FIG. 14 illustrates an antenna mount 200 according to another illustrative embodiment. Antenna mount 200 is shown in cross section and is, in one illustrative embodiment, generally symmetrical about the axis on which the cross section was taken. Antenna mount 200 is attached to a housing 202 of a field device 204. Antenna mount 200 includes a body 206, with a channel 208 that extends from a first end 210 to a second end 212 of the body 206. Antenna mount 200 is illustratively made of the same types of materials as previously discussed embodiments. In addition, although not shown in FIG. 14, mount 200 can alternatively include a sleeve of the type shown in FIGS. 7-9, a ferrite element of the type shown in FIG. 10, and/or a connector of the type shown in FIG. 11.

The antenna mount 200 extends into an aperture 218 formed into the housing 202. The mount includes a body 206 that illustratively has a channel 208 extending from a first aperture 210 to a second aperture 212. The channel 208 is configured to accept a cable or other device to provide a connection between electrical components (not shown in FIG. 14) and an antenna (also not shown in FIG. 14) that is connected to antenna mount 200. The antenna mount 200 includes a pair of grooves 214 and 220. The groove 214 is configured to accept a sealing element 216, which in one illustrative embodiment is an o-ring, to engage both the portion of the mount 200 that defines the groove 214 and the portion of the housing that defines a perimeter of the aperture 218. In addition, a collar 222 is configured to engage a lower portion 226 of the body 206. The collar 222 engages the lower portion 226 and the housing 202 to provide a retaining force to maintain the antenna mount 200 in engagement with the housing 202. Body 206 also includes threads 224 located on an upper portion 228 of the body 206. A radome (not shown in FIG. 14) or other device can be attached to the antenna mount 200 at the threads 224 to provide environmental protection for the antenna and any components located within a main cavity 230 in the housing 202.

The antenna mount 200, as illustrated in FIG. 14, is capable of being rotated with respect to the housing 202. However, the channel 208, unlike the channel 120 in previous embodiments is generally linear in its shape from the first aperture 210 to the second aperture 212 and is generally aligned with an axis about which the antenna mount is capable of rotating. Thus, rotating the antenna mount 200 generally does not change the orientation of the antenna with respect to the housing 202.

FIG. 15 is a flowchart illustrating a method 400 of use for field device 300 (shown in FIGS. 12-13) having an antenna mount 110. In step 402, the antenna mount 110 is attached to the housing 102. An antenna (not shown in FIGS. 12-13) is connected with electronics located within the housing 102, as shown by step 404. The antenna can be covered with a cover such as the radome 302. The antenna can be attached to the rotating mount, positioned within the rotatable mount 110, or positioned externally with respect to the rotatable mount 110. For example, the antenna can be attached to the radome. The antenna is then placed in a desired orientation by rotating the rotatable mount 110 as is shown in block 406. The rotatable mount 110 can be rotated into any of a number of positions. In one illustrative embodiment, the rotatable mount 110 has an infinite number of positions over the range of its acceptable rotation. The range of rotation can be unlimited or alternatively may be limited to a defined total angle of rotation.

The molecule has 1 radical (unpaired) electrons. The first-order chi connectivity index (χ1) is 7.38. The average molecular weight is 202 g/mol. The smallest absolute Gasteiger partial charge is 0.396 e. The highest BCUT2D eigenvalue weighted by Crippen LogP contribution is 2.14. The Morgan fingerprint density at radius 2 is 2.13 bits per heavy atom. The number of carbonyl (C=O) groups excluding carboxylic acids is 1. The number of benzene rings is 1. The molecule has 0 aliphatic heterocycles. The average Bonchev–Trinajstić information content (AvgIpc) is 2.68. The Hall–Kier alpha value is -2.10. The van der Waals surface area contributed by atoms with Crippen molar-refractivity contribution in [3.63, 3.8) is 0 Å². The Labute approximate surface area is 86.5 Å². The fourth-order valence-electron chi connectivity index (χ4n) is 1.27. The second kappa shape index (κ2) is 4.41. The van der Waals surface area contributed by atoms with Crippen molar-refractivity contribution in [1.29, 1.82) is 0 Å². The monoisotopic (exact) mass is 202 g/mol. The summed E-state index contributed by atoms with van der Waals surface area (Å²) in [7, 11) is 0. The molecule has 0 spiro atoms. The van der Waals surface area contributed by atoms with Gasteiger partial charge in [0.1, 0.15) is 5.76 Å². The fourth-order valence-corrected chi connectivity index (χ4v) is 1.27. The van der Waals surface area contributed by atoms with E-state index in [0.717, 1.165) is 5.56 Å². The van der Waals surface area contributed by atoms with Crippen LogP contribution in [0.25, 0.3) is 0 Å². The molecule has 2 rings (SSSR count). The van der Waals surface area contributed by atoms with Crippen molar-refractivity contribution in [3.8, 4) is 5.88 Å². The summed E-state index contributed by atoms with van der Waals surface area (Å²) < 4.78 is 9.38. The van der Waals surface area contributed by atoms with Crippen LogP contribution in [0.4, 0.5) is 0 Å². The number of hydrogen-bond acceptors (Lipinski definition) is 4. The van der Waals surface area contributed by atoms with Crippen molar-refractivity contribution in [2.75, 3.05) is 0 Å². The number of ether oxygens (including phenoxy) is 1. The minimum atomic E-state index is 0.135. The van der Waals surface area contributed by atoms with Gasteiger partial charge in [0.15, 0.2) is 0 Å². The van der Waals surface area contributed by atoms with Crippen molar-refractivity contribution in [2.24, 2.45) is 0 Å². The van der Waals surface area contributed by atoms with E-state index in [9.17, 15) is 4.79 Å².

The embodiments discussed above provide important advantages. The mounts discussed above provide an easy way to rotate an antenna into a proper orientation as is determined by the orientation in which a particular field device is installed. The mounts also provide sealing for the internal cavity of the field device. In addition, some of the embodiments provide reinforcement sleeves to provide additional strength as needed. Antennas can be positioned within the cover or directly attached to the mount.

Although the present discussion has been focused on illustrative embodiments, workers skilled in the art will recognize that changes may be made in form and detail without departing from the spirit and scope of the discussion.

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Referenced by
Citing PatentFiling datePublication dateApplicantTitle
US8299372 *Jun 11, 2010Oct 30, 2012Laird Technologies, Inc.Antenna universal mount joint connectors
US20110303455 *Jun 11, 2010Dec 15, 2011Laird Technologies, Inc.Antenna universal mount joint connectors
Classifications
U.S. Classification343/702, 343/906, 343/878
International ClassificationH01Q1/24
Cooperative ClassificationH01Q1/1214, H01Q1/241, H01Q1/084
European ClassificationH01Q1/12B1, H01Q1/08C, H01Q1/24A
Legal Events
DateCodeEventDescription
May 9, 2014FPAYFee payment
Year of fee payment: 4
Feb 20, 2007ASAssignment
Owner name: ROSEMOUNT INC., MINNESOTA
Free format text: ASSIGNMENT OF ASSIGNORS INTEREST;ASSIGNORS:MCGUIRE, CHAD M.;VANDERAA, JOEL D.;REEL/FRAME:019012/0687
Effective date: 20070220